Read this article to discover some of the amazing health benefits of lemon verbena.
What is Lemon Verbena?
Lemon verbena (Aloysia citrodora) is a common herb with many popular culinary uses due to its lovely citrus smell and flavor.
Many studies have shown it to have beneficial antioxidant, anti-inflammatory, and antiparasitic effects. It also may help combat multiple sclerosis, obesity, and muscular damage that occurs after intense exercise.
- Verbascoside and luteolin 7-diglucuronide – chemicals that protect against UV rays and wilting.
- Citral – a chemical that gives the plant its citrus smell and taste and has some antibacterial properties.
- Eucalyptol (1,8-cineole) – a chemical that soothes inflammation when applied on the skin.
- Geranial – an essential oil component with antibacterial properties.
- Sulcatone (6-methyl-5-hepten-2-one) – a chemical used for flavoring.
Mechanisms of Action
The anti-inflammatory and antimicrobial effects of lemon verbena are due to the interaction of verbascoside with double layered cell membranes [R].
Verbascoside is found to localize near the boundary between water and the phospholipid membrane and decreases the particle size inside vesicles, fluid-filled membranes that transport particles in an out of cells [R].
Lemon Verbena Health Benefits
1) Lemon Verbena Tea Can Prevent Oxidative Stress
A lemon verbena infusion protected against oxidative stress in an experimental colitis model (induced by dextran sulfate sodium) in rats by stimulating superoxide dismutase activity and decreasing fat breakdown [R].
In a study on rats administered lemon verbena extract, verbascoside increased the antioxidant capacity of the blood. This boosts the rats’ ability to fight off free radicals that would normally disrupt normal cell activity [R].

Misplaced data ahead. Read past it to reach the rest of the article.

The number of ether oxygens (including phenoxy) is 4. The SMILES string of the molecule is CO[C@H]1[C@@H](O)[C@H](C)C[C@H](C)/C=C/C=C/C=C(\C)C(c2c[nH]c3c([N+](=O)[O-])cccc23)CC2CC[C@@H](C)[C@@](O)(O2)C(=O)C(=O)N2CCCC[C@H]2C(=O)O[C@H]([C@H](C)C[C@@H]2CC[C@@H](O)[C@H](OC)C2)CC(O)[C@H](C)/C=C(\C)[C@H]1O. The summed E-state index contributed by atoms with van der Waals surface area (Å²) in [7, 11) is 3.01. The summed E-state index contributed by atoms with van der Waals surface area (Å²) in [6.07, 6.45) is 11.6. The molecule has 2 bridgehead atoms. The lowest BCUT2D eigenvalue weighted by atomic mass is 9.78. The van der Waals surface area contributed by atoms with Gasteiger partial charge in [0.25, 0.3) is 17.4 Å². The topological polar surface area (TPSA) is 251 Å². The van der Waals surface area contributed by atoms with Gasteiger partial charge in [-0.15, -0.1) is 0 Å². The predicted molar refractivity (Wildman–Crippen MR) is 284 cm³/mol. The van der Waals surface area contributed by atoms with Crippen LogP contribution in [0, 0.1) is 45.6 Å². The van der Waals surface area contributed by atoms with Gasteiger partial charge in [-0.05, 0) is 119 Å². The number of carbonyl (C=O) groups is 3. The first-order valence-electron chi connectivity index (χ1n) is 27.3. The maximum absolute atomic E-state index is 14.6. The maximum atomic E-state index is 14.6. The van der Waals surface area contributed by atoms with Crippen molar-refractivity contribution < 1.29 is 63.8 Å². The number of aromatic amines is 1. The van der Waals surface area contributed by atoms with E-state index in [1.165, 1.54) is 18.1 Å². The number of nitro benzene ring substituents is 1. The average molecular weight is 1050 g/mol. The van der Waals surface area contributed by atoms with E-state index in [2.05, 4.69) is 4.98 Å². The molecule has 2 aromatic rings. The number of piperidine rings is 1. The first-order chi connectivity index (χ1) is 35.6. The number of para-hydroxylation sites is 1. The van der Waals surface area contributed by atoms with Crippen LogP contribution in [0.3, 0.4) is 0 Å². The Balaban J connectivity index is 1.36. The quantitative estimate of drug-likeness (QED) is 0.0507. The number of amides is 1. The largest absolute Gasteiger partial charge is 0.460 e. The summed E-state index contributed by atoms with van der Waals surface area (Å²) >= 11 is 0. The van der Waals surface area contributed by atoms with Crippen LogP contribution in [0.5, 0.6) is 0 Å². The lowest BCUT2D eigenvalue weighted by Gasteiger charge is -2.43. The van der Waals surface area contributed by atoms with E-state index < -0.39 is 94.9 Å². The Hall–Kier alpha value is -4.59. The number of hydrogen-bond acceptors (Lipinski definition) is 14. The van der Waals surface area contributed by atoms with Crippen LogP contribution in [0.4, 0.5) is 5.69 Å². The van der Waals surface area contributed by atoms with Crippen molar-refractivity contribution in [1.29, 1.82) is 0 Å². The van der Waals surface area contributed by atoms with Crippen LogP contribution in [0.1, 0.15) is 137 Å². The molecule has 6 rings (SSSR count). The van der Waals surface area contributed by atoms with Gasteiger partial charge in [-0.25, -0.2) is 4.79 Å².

Lemon verbena extract prevented excessive oxidative stress in a double-blind, randomized controlled trial (DB-RCT) of 15 male athletes in an intense 21-day exercise regimen [R].
When preparing lemon verbena for antioxidant uses, infusions made by soaking the leaves produce stronger results than making decoctions by boiling the plant [R].
While lemon verbena has many antioxidant effects, combinations of different antioxidant herb infusions produce a synergistic effect that increases the potency [R].
2) Lemon Verbena May Fight Infections
Lemon verbena reduced skin wounds severity in mice infected with Staphylococcus. Lemon verbena ointment can be a possible option for treating the skin wounds of early staph infections [R].
In petri dish lab studies, lemon verbena prevented the growth of Staphylococcus aureus [R].
The essential oil from lemon verbena also significantly reduced the amount of the parasite Trypanosoma cruzi in mice [R].
However, lemon verbena alone had no effect on various strains of antibiotic-resistant Staphylococcus aureus and Escherichia coli. An inhibitory effect on some strains was seen when the lemon verbena extract was combined with an antibiotic (gentamicin) [R].
3) Lemon Verbena May Fight Inflammation
The verbascoside in lemon verbena fights inflammation by increasing the production of tyrosine phosphatase, which in turn decreases inflammation [R].
Polyphenols like verbascoside derived from lemon verbena reduce inflammatory effects by reducing reactive oxidative species, which are accumulated at the site of inflammation and cause oxidative stress to the body [R].